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AutoQuiz: What Is the Best System for Analyzing Multiple Sources of Data in an Industrial Plant or Facility?

The post AutoQuiz: What Is the Best System for Analyzing Multiple Sources of Data in an Industrial Plant or Facility? first appeared on the ISA Interchange blog site.

AutoQuiz is edited by Joel Don, ISA’s social media community manager.

This automation industry quiz question comes from the ISA Certified Automation Professional (CAP) certification program. ISA CAP certification provides a non-biased, third-party, objective assessment and confirmation of an automation professional’s skills. The CAP exam is focused on direction, definition, design, development/application, deployment, documentation, and support of systems, software, and equipment used in control systems, manufacturing information systems, systems integration, and operational consulting. Click this link for more information about the CAP program.

A specification for a new facility indicates that the new system “must be capable of analyzing the multiple sources of data required to run the entire facility, as well as have the capability to provide collaboration between the visualization, alarm management, scheduling, reporting, and analysis functions.” The type of system that would best meet these requirements is:

a) an MES system utilizing a B2MML interface
b) a stand-alone HMI system
c) a process automation controller (PAC) with fieldbus I/O
d) an integrated building automation system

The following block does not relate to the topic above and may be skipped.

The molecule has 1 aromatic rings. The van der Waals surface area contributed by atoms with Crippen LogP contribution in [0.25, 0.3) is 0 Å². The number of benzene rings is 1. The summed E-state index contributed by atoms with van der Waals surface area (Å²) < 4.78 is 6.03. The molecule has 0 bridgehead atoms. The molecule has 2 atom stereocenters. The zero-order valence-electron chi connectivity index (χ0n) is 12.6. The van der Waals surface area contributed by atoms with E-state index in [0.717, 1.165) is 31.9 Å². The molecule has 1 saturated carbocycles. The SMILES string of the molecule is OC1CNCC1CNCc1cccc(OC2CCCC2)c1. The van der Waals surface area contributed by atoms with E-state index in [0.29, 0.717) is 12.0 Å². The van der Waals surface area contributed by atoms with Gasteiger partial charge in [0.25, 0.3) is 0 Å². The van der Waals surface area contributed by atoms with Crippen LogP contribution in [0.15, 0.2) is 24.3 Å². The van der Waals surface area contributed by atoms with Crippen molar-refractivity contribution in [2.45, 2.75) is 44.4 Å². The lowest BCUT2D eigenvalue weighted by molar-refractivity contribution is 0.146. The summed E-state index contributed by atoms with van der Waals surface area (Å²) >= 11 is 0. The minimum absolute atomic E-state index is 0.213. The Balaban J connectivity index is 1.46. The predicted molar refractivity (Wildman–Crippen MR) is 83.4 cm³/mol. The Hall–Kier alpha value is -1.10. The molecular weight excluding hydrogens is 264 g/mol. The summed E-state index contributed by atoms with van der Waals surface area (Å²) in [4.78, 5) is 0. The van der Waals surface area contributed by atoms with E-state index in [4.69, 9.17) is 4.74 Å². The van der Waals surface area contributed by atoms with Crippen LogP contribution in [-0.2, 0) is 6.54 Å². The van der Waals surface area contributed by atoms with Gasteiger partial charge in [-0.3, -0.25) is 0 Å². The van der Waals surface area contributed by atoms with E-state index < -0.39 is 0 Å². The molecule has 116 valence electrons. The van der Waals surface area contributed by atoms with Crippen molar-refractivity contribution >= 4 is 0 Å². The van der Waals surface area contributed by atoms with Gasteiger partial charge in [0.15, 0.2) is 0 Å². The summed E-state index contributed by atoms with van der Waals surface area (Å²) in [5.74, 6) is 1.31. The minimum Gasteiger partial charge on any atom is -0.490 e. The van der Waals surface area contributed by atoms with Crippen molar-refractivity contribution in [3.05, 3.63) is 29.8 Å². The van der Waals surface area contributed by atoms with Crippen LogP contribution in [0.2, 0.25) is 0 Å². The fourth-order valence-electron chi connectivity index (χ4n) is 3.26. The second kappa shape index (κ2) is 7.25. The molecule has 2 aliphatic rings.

e) none of the above

Click Here to Reveal the Answer

Answers A, B, and C are not correct, mainly because they describe systems that are dedicated to a specific function, each of which may play a role in an integrated building automation system. An MES with B2MML interface (ISA95) can provide scheduling and analysis support, but it cannot address the basic control requirements of visualization and alarming. A stand-alone HMI can address only visualization and alarming, while a PAC with fieldbus I/O is limited to device control and logic execution.

The correct answer is D, “an integrated building automation system.” A well-designed, integrated building automation system seamlessly integrates lighting, elevators, boilers, chillers, fire protection, generators, access control, and HVAC control systems, which may all be communicating over different networks and using different protocols (BACnet, Modbus, LonWorks, OPC, etc.)

Reference: Nicholas Sands, P.E., CAP and Ian Verhappen, P.Eng., CAP., A Guide to the Automation Body of Knowledge. To read a brief Q&A with the authors, plus download a free 116-page excerpt from the book, click this link.


About the Editor
Joel Don is the community manager for ISA and is an independent content marketing, social media and public relations consultant. Prior to his work in marketing and PR, Joel served as an editor for regional newspapers and national magazines throughout the U.S. He earned a master’s degree from the Medill School at Northwestern University with a focus on science, engineering and biomedical marketing communications, and a bachelor of science degree from UC San Diego.

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Source: ISA News